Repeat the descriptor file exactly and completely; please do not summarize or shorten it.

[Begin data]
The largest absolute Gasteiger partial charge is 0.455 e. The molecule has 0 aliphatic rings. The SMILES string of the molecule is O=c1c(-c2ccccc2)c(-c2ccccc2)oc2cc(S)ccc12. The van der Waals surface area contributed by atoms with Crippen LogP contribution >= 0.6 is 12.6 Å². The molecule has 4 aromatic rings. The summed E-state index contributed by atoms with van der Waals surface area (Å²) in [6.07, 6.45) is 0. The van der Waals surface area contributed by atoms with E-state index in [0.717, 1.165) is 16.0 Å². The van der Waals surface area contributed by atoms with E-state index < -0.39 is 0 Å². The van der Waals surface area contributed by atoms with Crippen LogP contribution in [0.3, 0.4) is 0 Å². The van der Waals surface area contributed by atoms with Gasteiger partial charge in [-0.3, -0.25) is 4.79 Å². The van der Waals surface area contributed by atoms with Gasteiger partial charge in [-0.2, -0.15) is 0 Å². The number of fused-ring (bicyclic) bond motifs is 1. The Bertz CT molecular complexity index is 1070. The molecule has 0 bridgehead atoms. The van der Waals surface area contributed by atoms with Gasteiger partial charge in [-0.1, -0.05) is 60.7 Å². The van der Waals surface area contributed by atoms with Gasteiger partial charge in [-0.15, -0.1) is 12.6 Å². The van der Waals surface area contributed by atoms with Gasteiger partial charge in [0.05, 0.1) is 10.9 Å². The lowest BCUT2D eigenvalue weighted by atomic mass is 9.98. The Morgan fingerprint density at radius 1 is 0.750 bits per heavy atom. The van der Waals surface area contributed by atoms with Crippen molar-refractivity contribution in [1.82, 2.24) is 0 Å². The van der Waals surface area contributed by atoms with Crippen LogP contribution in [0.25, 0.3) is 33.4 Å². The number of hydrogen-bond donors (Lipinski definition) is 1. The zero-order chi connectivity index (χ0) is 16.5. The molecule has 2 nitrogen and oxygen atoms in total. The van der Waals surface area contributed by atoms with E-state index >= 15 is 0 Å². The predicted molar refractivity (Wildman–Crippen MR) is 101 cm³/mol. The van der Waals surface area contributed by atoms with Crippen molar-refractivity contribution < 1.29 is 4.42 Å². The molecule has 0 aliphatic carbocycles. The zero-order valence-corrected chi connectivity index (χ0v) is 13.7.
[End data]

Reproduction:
The largest absolute Gasteiger partial charge is 0.455 e. The molecule has 0 aliphatic rings. The SMILES string of the molecule is O=c1c(-c2ccccc2)c(-c2ccccc2)oc2cc(S)ccc12. The van der Waals surface area contributed by atoms with Crippen LogP contribution >= 0.6 is 12.6 Å². The molecule has 4 aromatic rings. The summed E-state index contributed by atoms with van der Waals surface area (Å²) in [6.07, 6.45) is 0. The van der Waals surface area contributed by atoms with E-state index in [0.717, 1.165) is 16.0 Å². The van der Waals surface area contributed by atoms with E-state index < -0.39 is 0 Å². The van der Waals surface area contributed by atoms with Crippen LogP contribution in [0.3, 0.4) is 0 Å². The van der Waals surface area contributed by atoms with Gasteiger partial charge in [-0.3, -0.25) is 4.79 Å². The van der Waals surface area contributed by atoms with Gasteiger partial charge in [-0.2, -0.15) is 0 Å². The number of fused-ring (bicyclic) bond motifs is 1. The Bertz CT molecular complexity index is 1070. The molecule has 0 bridgehead atoms. The van der Waals surface area contributed by atoms with Gasteiger partial charge in [-0.1, -0.05) is 60.7 Å². The van der Waals surface area contributed by atoms with Gasteiger partial charge in [-0.15, -0.1) is 12.6 Å². The van der Waals surface area contributed by atoms with Gasteiger partial charge in [0.05, 0.1) is 10.9 Å². The lowest BCUT2D eigenvalue weighted by atomic mass is 9.98. The Morgan fingerprint density at radius 1 is 0.750 bits per heavy atom. The van der Waals surface area contributed by atoms with Crippen molar-refractivity contribution in [1.82, 2.24) is 0 Å². The van der Waals surface area contributed by atoms with Crippen LogP contribution in [0.25, 0.3) is 33.4 Å². The number of hydrogen-bond donors (Lipinski definition) is 1. The zero-order chi connectivity index (χ0) is 16.5. The molecule has 2 nitrogen and oxygen atoms in total. The van der Waals surface area contributed by atoms with E-state index >= 15 is 0 Å². The predicted molar refractivity (Wildman–Crippen MR) is 101 cm³/mol. The van der Waals surface area contributed by atoms with Crippen molar-refractivity contribution < 1.29 is 4.42 Å². The molecule has 0 aliphatic carbocycles. The zero-order valence-corrected chi connectivity index (χ0v) is 13.7.